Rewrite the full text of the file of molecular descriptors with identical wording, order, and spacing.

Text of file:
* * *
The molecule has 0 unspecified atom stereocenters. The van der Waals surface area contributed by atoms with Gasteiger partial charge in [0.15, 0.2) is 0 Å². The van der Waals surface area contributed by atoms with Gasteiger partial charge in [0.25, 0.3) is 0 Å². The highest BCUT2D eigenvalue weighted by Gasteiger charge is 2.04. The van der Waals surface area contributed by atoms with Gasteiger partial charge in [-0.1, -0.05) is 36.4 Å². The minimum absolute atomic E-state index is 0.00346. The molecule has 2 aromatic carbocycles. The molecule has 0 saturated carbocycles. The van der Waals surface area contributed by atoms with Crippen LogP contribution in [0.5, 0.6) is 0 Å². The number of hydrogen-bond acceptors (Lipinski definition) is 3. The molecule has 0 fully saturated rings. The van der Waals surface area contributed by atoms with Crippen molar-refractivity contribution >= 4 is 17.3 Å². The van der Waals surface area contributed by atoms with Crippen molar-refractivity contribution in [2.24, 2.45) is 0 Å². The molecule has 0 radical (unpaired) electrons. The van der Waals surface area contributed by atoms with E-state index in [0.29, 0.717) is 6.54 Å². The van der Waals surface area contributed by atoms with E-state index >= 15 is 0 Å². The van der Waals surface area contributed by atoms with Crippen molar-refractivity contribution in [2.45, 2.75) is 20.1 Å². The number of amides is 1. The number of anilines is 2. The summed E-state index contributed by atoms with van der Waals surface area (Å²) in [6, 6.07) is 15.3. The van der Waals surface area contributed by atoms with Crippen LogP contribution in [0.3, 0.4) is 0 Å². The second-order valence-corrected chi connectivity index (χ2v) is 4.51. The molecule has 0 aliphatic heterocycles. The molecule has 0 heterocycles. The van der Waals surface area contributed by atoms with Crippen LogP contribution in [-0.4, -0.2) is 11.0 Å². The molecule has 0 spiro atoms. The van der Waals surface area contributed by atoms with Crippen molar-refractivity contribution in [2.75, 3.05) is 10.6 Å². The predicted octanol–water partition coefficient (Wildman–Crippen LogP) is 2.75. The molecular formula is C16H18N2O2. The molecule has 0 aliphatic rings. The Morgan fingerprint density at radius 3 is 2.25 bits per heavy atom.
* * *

The molecule has 0 unspecified atom stereocenters. The van der Waals surface area contributed by atoms with Gasteiger partial charge in [0.15, 0.2) is 0 Å². The van der Waals surface area contributed by atoms with Gasteiger partial charge in [0.25, 0.3) is 0 Å². The highest BCUT2D eigenvalue weighted by Gasteiger charge is 2.04. The van der Waals surface area contributed by atoms with Gasteiger partial charge in [-0.1, -0.05) is 36.4 Å². The minimum absolute atomic E-state index is 0.00346. The molecule has 2 aromatic carbocycles. The molecule has 0 saturated carbocycles. The van der Waals surface area contributed by atoms with Crippen LogP contribution in [0.5, 0.6) is 0 Å². The number of hydrogen-bond acceptors (Lipinski definition) is 3. The molecule has 0 fully saturated rings. The van der Waals surface area contributed by atoms with Crippen molar-refractivity contribution >= 4 is 17.3 Å². The van der Waals surface area contributed by atoms with Crippen molar-refractivity contribution in [2.24, 2.45) is 0 Å². The molecule has 0 radical (unpaired) electrons. The van der Waals surface area contributed by atoms with E-state index in [0.29, 0.717) is 6.54 Å². The van der Waals surface area contributed by atoms with E-state index >= 15 is 0 Å². The van der Waals surface area contributed by atoms with Crippen molar-refractivity contribution in [2.45, 2.75) is 20.1 Å². The number of amides is 1. The number of anilines is 2. The summed E-state index contributed by atoms with van der Waals surface area (Å²) in [6, 6.07) is 15.3. The van der Waals surface area contributed by atoms with Crippen LogP contribution in [0.3, 0.4) is 0 Å². The second-order valence-corrected chi connectivity index (χ2v) is 4.51. The molecule has 0 aliphatic heterocycles. The molecule has 0 heterocycles. The van der Waals surface area contributed by atoms with Crippen LogP contribution in [-0.4, -0.2) is 11.0 Å². The molecule has 0 spiro atoms. The van der Waals surface area contributed by atoms with Crippen molar-refractivity contribution in [2.75, 3.05) is 10.6 Å². The predicted octanol–water partition coefficient (Wildman–Crippen LogP) is 2.75. The molecular formula is C16H18N2O2. The molecule has 0 aliphatic rings. The Morgan fingerprint density at radius 3 is 2.25 bits per heavy atom.